Elijah uses an eyedropper to squeeze paint onto shaving cream.
Teacher 1: Do we need more paint? Can we put some more paint in it?
Child: We need more paint for me.
Teacher 1: Okay.
Elijah squeezes pink paint onto shaving cream.
Teacher 1: Oh, is it coming through, yet? (Tapping the side of the bowl.) Look underneath here (taking the empty eyedropper).
Elijah squats down to see what is happening.
Teacher 1: Look way down here. What’s it doing? What happened?
Teacher 2: (Pointing at the stream of pink paint as it moves into the water.) Bend down. Look under there. Look. Can you see that? What is it? What’s happening?
Elijah: (Standing up.) I want, I want orange.
Teacher 1: You want orange. I don’t think we have any orange at this table. Okay, but we have green, yellow.
Elijah: Green! (Pointing.) That one!
Teacher 1: That one’s yellow.
Elijah: I want yellow.
Teacher 1: Okay, you know what? I need to go get some water to rinse off our eyedroppers.
Elijah: (Bending to look at the paint as it enters the water.) Is it coming?
Teacher 2: Is it coming?
Elijah moves his hands through the water and shaving cream.
Teacher 2: What does that look like to you? (Pointing.) Look now. Now it’s cloudy. I see clouds down there.
Elijah mixes the water, paint, and shaving cream.
Teacher 2: Oh! What are you doing?
Elijah: I’m doing that.
Teacher 2: You’re doing that, and that mixes it all up.
Teacher 1: (Holding the eyedropper over the shaving cream and kneeling next to Peter.) Watch down here. Watch down here on the bottom (pointing to the water below the shaving cream and squeezing paint onto the shaving cream).
Peter squats down and looks through the side of the container. Smiling, he stands up and watches intently.
Teacher 2: What does that make it? What’s it doing?
Teacher 1: Don’t get your hands in it, yet. Let’s get another color (accidentally knocks over the paint and laughs). Oops! That was not a good thing! (Laughing because she has accidentally spilled the paint.)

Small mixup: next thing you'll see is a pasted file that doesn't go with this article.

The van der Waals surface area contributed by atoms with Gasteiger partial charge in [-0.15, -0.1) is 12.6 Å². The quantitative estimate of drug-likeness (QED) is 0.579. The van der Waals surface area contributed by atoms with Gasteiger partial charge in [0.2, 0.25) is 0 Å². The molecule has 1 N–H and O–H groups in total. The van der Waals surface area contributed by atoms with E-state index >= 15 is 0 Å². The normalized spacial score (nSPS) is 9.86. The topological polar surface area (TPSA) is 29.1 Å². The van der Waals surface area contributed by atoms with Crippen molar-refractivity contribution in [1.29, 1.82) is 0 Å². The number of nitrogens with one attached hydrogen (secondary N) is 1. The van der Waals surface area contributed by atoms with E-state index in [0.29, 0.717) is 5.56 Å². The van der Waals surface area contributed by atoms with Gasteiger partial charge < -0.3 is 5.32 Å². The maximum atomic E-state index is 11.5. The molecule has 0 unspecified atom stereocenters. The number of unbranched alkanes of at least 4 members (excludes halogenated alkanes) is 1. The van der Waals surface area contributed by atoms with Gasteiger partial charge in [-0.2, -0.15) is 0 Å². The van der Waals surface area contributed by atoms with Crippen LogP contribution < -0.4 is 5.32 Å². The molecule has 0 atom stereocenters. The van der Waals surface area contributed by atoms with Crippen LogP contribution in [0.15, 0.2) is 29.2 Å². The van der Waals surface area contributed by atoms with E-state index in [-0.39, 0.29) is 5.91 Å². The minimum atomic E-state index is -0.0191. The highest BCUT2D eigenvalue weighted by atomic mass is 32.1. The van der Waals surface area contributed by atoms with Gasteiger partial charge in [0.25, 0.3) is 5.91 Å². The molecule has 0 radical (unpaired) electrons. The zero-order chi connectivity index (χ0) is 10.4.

Teacher 2: Okay. There you go. (Positions Peter’s hand on the eyedropper and helps him to squeeze out yellow paint.) Here.
Peter bends down to see if the yellow color will sink through the shaving cream and appear in the water.
Teacher 1: (Kneeling next to Peter.) What happened?
Peter: (Reaching toward the eyedropper.) I want some more.
Teacher 1: See if it comes down. See if it comes through (bending down and looking through the side of the bowl).
Peter bends down and looks through the side of the bowl and points at the water.
Teacher 1: What did it do? Did it come through?
Teacher 1: Yes. (Fills the eyedropper with purple paint.) Here, let me get you some more (handing the eyedropper to Peter). Here you go.
Peter uses the eyedropper to squeeze purple paint onto the shaving cream, then uses the eyedropper to get additional liquid from the bowl to his right and squeezes it out onto the shaving cream.
Elijah dips his eyedropper into the paint and then squeezes paint onto his shaving cream.
Teacher 2: Squeeze! What happens when you squeeze?
Teacher 2: Purple comes up. Yes. And then what are you going to do with that?
Elijah uses his left hand to mix the shaving cream, water, and paint.
Teacher: What are you doing now?
Elijah: (Smiling.) Making purple.
Teacher 2: Making purple. And how do you make purple?
Elijah excitedly uses his eyedropper to suck up pink paint and add it to the mixture in his bowl.
Teacher 2: With pink, and you stir, and when you stir, it becomes purple.
Elijah: I’m stirring some, and yellow, too.
Teacher 2: And yellow, too. We can do some yellow, also. How’s that feel? Soft?
Elijah continues to add pink paint to the mixture with his eyedropper.
Teacher 2: Ooh! What do you think? What do you think about this?
Elijah: (Stirring.) I’m making purple.
Teacher 2: You’re making purple!
The science fair seen in this video took place on the playground of a child care center. In one experiment, the teacher squirted a layer of shaving cream on top of a bowl of water. Then, using an eyedropper and paint, she dropped different colors on top of the shaving cream. The thick consistency of the shaving cream prevented the paint colors from immediately mixing in the water. However, the paint gradually sank downward into the water. When paints of different colors reached the water, they combined into a mixed color. An example of this phenomenon is shown at the beginning of this clip. Drops of blue and yellow paint are placed on the shaving cream, and the water beneath the shaving cream turns green. However, the colors atop the shaving cream remain separate.